It’s the 1960s, 19-year-old university student Paul is home on summer holiday. Bored and fed up of by his parents’ suburban conventionality Paul reluctantly goes along when his mum suggests he joins the tennis club to meet a ‘Caroline’. Instead, he meets Susan Macleod, 48-year-old unhappily married mum of two. A beautiful and harrowing love story ensues, one that will dominate the rest of Paul’s life. Julian Barnes fans will want to read The Only Story, if I were new to Barnes, though, I’m not sure this is where I would start.
Our unnamed narrator, the second wife of a successful Wall Street bond trader, is consumed with jealously for the first wife – ‘she’ – in this short novel, where the classic direction of jealousy is reversed. She is composed, blonde, tall and ‘lovely’, a talented musician with two exceptionally bright kids. ‘I’ is everything she’s not. A stirring portrayal of jealousy, emotional neglect and obsession, easily read in one sitting.
‘The baby is dead. It only took a few seconds.’ The chilling opening line of this hugely hyped thriller about a killer nanny leaves you in no doubt about its horrific ending. And this horrible premise certainly doesn’t make for an easy read. Touted as the next Gone Girl, the first of Leila Slimani’s novels to be translated into English and winner of the prestigious French literary prize, The Prix Goncourt, does Lullaby (American title – The Perfect Nanny) deserve the hype?
Some books just scream out for sequels. None more so than Henry James’s 19th century classic The Portrait of Lady which ends with heroine Isabel Archer facing the choice between going back to her adulterous, deceiving husband or scandalising society by leaving him. Brave is the author who picks up James’s pen and continues his masterpiece, but John Banville does it and, somehow, manages to pull it off.
The teenage Pearl and her artistic mother Mia move into a rented house owned by a wealthy family in a smarter area of the same Ohio neighbourhood. The lives of both families become entwined in healthy and not‐so‐healthy ways in a deceptively simple tale about motherhood, belonging, responsibility, and standing up for what you believe in.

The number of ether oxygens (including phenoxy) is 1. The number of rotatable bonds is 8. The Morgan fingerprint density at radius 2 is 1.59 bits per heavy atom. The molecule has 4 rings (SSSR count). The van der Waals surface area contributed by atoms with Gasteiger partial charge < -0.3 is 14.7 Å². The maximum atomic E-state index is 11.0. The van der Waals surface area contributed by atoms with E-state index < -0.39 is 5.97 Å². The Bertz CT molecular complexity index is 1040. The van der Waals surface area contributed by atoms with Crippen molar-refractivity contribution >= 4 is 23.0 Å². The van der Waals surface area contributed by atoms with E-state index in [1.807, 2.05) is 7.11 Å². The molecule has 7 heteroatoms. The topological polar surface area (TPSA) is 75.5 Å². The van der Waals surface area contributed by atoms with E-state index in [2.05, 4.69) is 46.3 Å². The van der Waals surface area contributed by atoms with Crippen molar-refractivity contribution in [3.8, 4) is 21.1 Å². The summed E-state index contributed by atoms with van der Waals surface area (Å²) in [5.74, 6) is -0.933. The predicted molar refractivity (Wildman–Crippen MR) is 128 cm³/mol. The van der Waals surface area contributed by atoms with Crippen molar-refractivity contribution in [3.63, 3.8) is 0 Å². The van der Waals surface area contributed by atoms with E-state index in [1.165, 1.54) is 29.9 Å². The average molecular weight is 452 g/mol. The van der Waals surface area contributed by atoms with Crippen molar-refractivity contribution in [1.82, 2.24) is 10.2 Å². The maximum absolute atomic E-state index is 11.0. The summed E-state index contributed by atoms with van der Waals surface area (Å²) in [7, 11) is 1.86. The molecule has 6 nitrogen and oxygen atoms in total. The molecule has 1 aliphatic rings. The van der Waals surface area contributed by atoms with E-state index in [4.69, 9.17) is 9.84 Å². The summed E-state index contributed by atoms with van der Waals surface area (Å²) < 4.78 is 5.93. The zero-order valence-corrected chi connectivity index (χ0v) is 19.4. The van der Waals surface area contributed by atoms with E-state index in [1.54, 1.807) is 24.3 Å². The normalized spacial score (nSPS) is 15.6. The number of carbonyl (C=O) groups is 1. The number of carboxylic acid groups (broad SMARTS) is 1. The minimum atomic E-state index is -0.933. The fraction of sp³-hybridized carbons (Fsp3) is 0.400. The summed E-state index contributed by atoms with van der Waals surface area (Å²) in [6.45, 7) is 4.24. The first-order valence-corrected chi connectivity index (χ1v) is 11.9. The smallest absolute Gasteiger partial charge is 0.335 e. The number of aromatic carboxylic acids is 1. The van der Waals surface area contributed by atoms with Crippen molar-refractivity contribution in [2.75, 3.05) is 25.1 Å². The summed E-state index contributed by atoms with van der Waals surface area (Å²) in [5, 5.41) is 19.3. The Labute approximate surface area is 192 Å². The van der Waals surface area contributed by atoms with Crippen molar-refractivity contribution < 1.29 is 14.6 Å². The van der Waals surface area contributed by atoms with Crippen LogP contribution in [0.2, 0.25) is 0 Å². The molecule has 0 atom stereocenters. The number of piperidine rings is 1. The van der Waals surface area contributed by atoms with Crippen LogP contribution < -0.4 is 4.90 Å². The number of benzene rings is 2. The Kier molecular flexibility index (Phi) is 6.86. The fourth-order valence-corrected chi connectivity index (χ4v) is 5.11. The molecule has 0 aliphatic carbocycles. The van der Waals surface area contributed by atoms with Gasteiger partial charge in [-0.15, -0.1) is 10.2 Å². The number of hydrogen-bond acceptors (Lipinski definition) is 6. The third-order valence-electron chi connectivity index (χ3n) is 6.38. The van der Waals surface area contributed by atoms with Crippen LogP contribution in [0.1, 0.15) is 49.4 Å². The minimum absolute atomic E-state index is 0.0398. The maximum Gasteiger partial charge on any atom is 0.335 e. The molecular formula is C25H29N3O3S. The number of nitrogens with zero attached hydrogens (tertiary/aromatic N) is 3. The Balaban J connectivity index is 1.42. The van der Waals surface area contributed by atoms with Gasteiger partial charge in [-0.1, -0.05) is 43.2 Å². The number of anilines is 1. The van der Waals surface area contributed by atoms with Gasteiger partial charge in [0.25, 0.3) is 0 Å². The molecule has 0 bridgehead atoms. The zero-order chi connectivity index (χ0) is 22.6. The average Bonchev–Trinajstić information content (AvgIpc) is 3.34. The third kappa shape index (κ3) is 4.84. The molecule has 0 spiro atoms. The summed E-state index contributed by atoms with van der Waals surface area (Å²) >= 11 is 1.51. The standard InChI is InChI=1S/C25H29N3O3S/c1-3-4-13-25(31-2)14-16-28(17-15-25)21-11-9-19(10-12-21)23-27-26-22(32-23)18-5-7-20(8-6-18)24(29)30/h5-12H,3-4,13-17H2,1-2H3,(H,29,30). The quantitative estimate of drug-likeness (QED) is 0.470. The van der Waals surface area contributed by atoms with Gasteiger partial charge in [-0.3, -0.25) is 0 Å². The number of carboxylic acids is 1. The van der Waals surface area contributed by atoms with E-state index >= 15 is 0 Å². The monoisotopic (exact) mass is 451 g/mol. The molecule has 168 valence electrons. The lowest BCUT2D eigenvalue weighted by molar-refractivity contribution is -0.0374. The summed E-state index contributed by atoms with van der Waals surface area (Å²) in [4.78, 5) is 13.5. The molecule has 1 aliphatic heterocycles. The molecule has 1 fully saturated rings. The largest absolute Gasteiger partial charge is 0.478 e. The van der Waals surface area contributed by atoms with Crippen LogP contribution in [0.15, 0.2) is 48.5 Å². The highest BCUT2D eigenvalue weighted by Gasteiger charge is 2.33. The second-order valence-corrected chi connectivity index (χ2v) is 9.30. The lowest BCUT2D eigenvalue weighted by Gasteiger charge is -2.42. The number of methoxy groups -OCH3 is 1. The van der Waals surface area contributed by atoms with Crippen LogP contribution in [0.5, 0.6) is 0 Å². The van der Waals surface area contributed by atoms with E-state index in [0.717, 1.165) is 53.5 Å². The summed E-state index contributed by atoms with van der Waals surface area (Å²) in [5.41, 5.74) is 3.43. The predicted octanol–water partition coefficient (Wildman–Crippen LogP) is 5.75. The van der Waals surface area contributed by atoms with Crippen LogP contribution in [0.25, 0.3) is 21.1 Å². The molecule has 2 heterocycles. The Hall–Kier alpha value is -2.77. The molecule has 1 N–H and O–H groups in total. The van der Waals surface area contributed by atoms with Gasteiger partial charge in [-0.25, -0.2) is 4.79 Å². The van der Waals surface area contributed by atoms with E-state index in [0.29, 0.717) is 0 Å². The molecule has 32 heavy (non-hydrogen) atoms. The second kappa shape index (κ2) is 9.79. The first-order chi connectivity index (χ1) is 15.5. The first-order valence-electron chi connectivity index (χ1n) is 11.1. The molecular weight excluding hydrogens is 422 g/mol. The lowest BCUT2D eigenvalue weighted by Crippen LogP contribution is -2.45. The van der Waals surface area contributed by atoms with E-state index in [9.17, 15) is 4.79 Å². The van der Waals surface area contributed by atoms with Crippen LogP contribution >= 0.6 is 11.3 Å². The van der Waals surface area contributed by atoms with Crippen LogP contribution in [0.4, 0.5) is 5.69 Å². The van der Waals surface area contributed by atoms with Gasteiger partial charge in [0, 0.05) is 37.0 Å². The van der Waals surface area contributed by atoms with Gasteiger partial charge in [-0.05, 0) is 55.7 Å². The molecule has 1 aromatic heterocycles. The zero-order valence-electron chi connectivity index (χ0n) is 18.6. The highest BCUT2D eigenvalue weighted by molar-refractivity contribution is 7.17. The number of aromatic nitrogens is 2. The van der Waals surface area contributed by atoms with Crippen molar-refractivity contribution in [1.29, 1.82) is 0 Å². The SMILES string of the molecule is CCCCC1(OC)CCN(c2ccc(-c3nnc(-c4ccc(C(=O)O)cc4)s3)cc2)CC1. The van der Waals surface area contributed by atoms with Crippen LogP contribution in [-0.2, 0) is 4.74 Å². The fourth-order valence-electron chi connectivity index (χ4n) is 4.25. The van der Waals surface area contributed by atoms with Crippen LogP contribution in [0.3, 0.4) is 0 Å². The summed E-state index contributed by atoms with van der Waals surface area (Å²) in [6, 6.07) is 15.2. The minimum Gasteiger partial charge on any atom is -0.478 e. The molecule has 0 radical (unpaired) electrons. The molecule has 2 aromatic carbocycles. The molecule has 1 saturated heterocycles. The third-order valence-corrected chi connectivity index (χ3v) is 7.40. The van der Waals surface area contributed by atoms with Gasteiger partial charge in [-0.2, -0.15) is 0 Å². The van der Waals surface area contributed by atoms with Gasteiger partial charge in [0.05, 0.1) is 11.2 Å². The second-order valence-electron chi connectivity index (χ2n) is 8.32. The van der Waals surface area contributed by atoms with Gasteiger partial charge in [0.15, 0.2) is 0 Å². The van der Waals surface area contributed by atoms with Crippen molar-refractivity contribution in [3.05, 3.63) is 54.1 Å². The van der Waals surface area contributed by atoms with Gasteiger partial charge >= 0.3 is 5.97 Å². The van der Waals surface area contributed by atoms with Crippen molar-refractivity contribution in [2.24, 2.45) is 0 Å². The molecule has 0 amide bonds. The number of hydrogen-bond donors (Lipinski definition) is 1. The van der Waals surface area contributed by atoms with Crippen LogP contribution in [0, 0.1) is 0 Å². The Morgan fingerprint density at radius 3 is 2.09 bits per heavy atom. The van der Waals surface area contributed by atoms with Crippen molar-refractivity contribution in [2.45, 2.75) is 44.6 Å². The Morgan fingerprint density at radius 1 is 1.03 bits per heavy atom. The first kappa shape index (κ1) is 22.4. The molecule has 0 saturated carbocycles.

The story behind this short John Steinbeck World War II novel is as fascinating as the book itself. Steinbeck, a world famous author by the start of the war, was deeply concerned about the rise of Fascism in Europe. He’d noticed the Fascists’ clever use of propaganda and urged the precursor to the CIA, for whom he worked, to create their own. In 1941, Steinbeck wrote The Moon is Down, which is largely based on conversations with people who’d fled their occupied countries. The book would become one of the most read underground novels of the war, with thousands of copies printed clandestinely in France, Denmark, Norway, Belgium and the Netherlands. Judging by its success, it must have played a role in mobilising resistance and keeping up morale.
Do yourself a favour. Take a moment out from whatever you have to do (now is the perfect time, as we approach the Christmas rush at work, school and home) and read this little book. It’s written by Erling Kagge, a publisher, writer and the first person to reach the North Pole, South Pole and climb Mount Everest. Kagge knows a thing or two about silence, having spent 50 days alone on his trek to the South Pole.
Hot on the heals of a successful TV adaptation of Margaret Atwood’s The Handmaid’s Tale comes a Netfilx adaptation of Alias Grace, another of Atwood’s best-selling novels. I’d take any excuse to re-read this excellent book, which is still as good today as it was in 1996. It’s based on the true story of Canadian domestic servant Grace Marks who in 1843, at the age of 16, was convicted of murdering her employer Mr Kinnear and fellow housekeeper Nancy Montgomery. Atwood’s interest in the case go beyond the murder, of course, and into the dark depths of women’s, particularly poor women’s, standing in society; the prejudices held against them, the sexual abuse and innuendo, the back-street abortions and the assumption that they are all liars. An absolutely riveting read.
Our narrator, François Seurel, is the bookish son of a schoolmaster, residing in a provincial French village in the 1890s. Passive and impressionable, he yearns for adventure, but will never be the architect of his own life. When the charismatic adventurer, Augustin Meaulnes, comes to board at his home, Seurel’s life is changed irrevocably. A French classic, often described as the greatest novel of adolescence in European literature, The Lost Estate deserves to be more widely read on this side of the Channel.
Two Muslim families collide in Kamila Shamsie’s Home Fire; one from a wealthy, privileged, political family, the other from Wembley’s poor immigrant community. Eammon, son of British Pakistani Home Secretary, Karamat Lone and his glamorous American designer wife, Terry, falls head over heals in love with Aneeka, orphaned Pakistani girl with Jihadi father and brother. Interesting premise for a story and fertile ground for moral dilemmas and culture clashes. Shamsie keeps the suspense and gripping love story moving at an impressive pace. Shame, then, that the ending feels contrived. I blame it on Sophocles.